img._coordinates is a (11,21,2) array, the coordinates in the x and y direction, plus one point. So you could get the C reshaping information from _coordinates as well. I don't see any public API method for retrieving these attributes, but that doesn't stop 'serious' Python programmers. In this test case, it generated the coordinates from the shape of D.

This Quadmesh was created with:

    coords = np.zeros(((Nx * Ny), 2), dtype=float)
    coords[:, 0] = X
    coords[:, 1] = Y

    collection = QuadMesh(
        Nx - 1, Ny - 1, coords, ...)
    ....
    collection.set_array(C)

A search for get_array in the matplotlib github repository does not get many hits.


I dug into the pcolor code a bit. It returns a PolyCollections img rather than a Quadmesh. It contains the information for drawing a collection of quadrilaterals.

For example in my test case with a 10x20 input, img._paths is a list of 200 Path objects

In [486]: img1._paths[0]
Out[486]: 
Path(array([[ 0.,  0.],
       [ 0.,  1.],
       [ 1.,  1.],
       [ 1.,  0.],
       [ 0.,  0.],
       [ 0.,  0.]]), array([ 1,  2,  2,  2,  2, 79], dtype=uint8))

It has five coordinate pairs, the xy points needed to draw the boundary of the quad, which will have a color value corresponding to C[0] (in the raveled form).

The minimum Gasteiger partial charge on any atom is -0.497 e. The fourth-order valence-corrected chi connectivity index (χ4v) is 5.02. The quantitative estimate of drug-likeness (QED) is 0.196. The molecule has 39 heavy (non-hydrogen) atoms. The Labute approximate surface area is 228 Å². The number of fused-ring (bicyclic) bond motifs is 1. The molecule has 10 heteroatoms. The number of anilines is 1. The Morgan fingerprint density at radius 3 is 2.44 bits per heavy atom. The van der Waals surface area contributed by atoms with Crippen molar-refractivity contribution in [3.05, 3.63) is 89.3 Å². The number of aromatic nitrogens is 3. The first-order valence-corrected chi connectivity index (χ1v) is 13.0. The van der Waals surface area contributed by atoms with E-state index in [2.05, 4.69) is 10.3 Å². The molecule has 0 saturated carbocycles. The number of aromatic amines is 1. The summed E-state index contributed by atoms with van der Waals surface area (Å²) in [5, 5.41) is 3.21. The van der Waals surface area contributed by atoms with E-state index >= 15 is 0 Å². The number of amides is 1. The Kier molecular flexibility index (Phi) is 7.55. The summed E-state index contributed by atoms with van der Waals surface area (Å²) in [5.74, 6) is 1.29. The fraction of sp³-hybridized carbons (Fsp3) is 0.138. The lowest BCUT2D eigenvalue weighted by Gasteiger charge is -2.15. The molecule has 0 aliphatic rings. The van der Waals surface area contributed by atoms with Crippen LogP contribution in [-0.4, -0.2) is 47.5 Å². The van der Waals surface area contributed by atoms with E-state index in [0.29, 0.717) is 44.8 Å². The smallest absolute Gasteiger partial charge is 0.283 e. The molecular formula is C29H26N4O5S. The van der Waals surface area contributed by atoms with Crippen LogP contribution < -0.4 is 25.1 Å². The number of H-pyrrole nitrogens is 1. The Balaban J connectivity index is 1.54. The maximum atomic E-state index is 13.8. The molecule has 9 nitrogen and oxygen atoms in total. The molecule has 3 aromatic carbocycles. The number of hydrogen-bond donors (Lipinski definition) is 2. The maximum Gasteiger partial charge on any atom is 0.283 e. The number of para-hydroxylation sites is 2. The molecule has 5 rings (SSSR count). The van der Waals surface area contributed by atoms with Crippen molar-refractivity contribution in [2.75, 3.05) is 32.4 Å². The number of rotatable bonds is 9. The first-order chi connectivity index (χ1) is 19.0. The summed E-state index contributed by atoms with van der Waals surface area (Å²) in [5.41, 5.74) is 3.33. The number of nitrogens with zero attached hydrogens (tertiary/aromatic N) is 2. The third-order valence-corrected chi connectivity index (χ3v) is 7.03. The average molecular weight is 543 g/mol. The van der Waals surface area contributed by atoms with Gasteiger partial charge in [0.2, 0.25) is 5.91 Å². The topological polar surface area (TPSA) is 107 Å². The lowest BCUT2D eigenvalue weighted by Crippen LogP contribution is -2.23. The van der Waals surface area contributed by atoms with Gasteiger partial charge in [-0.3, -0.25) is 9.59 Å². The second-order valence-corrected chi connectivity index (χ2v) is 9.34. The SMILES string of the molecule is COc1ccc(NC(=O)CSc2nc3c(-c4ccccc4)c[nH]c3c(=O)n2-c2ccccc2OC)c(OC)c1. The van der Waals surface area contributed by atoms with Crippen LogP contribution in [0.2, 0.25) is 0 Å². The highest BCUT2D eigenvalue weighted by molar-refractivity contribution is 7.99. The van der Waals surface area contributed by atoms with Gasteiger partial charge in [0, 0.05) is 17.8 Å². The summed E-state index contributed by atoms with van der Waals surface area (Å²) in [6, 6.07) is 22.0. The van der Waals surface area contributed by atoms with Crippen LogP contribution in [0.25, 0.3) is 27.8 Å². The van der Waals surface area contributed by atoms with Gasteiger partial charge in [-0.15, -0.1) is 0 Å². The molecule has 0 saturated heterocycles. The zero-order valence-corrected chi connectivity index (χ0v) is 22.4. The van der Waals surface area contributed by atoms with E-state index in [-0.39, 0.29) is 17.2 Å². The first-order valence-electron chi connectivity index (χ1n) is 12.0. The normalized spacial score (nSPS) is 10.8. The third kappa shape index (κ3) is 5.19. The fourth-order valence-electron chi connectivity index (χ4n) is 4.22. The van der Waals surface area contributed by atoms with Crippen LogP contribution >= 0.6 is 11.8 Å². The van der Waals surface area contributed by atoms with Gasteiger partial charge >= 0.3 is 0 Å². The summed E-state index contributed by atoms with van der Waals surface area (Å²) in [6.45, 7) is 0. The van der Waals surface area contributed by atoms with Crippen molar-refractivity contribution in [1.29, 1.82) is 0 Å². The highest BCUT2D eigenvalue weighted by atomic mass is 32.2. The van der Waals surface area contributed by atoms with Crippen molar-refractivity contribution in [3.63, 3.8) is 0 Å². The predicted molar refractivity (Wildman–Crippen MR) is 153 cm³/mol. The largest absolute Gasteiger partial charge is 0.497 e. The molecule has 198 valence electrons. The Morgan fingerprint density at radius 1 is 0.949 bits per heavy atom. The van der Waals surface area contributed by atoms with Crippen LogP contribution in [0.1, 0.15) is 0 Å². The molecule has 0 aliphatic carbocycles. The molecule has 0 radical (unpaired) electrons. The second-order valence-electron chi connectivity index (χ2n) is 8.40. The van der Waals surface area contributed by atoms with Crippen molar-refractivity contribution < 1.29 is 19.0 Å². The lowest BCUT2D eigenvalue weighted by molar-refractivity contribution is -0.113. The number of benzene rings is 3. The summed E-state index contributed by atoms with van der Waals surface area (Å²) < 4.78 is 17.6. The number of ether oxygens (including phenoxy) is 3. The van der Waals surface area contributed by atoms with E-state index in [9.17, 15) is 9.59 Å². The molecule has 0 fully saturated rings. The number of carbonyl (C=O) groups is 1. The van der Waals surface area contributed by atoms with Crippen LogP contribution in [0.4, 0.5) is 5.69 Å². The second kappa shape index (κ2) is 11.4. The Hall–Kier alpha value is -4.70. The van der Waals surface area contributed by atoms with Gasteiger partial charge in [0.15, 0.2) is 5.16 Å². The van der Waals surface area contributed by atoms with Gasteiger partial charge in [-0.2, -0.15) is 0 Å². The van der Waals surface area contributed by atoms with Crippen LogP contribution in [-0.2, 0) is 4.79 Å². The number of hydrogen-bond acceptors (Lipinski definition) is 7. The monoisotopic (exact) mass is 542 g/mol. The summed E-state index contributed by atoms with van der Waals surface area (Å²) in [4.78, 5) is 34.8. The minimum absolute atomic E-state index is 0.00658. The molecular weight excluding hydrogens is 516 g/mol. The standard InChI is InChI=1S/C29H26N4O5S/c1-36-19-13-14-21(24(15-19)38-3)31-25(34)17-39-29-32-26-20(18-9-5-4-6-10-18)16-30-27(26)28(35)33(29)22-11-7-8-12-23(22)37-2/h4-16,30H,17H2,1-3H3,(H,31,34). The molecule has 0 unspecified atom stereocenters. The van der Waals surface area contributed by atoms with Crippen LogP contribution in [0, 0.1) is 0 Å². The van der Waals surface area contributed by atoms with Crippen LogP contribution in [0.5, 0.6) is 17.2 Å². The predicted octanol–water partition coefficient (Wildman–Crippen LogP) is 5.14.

So all the X Y grid information is now coded in these Path objects. Instead of plotting a mesh it plots 200 colored squares (quads). The PolyCollections code does not assume that the squares are in any order or even touching each other. The big picture has been replaced with a bunch of independent small pictures.

You might be able reassemble those quads into a mesh, looking for matching vertices, etc. But it would be a lot of work.

| improve this answer | |
  • My function won't have access to the original data D unfortunately. – Demis Jan 17 '16 at 21:57
  • Thanks, that is really interesting. Have you, in your research, come across a way that would work for the various types of surface/2D plotting? I haven't tried it yet, but I am wondering if the '_coordinates' method could work for not just 'Pcolormesh', but also 'Pcolor', or 'ContorF'. – Demis Jan 18 '16 at 18:42
  • The pcolor img doesn't have a _coordinates attribute. The only place I could find the xy values was in ._paths. I looked in both the code and a sample img object (via ipython). – hpaulj Jan 18 '16 at 20:07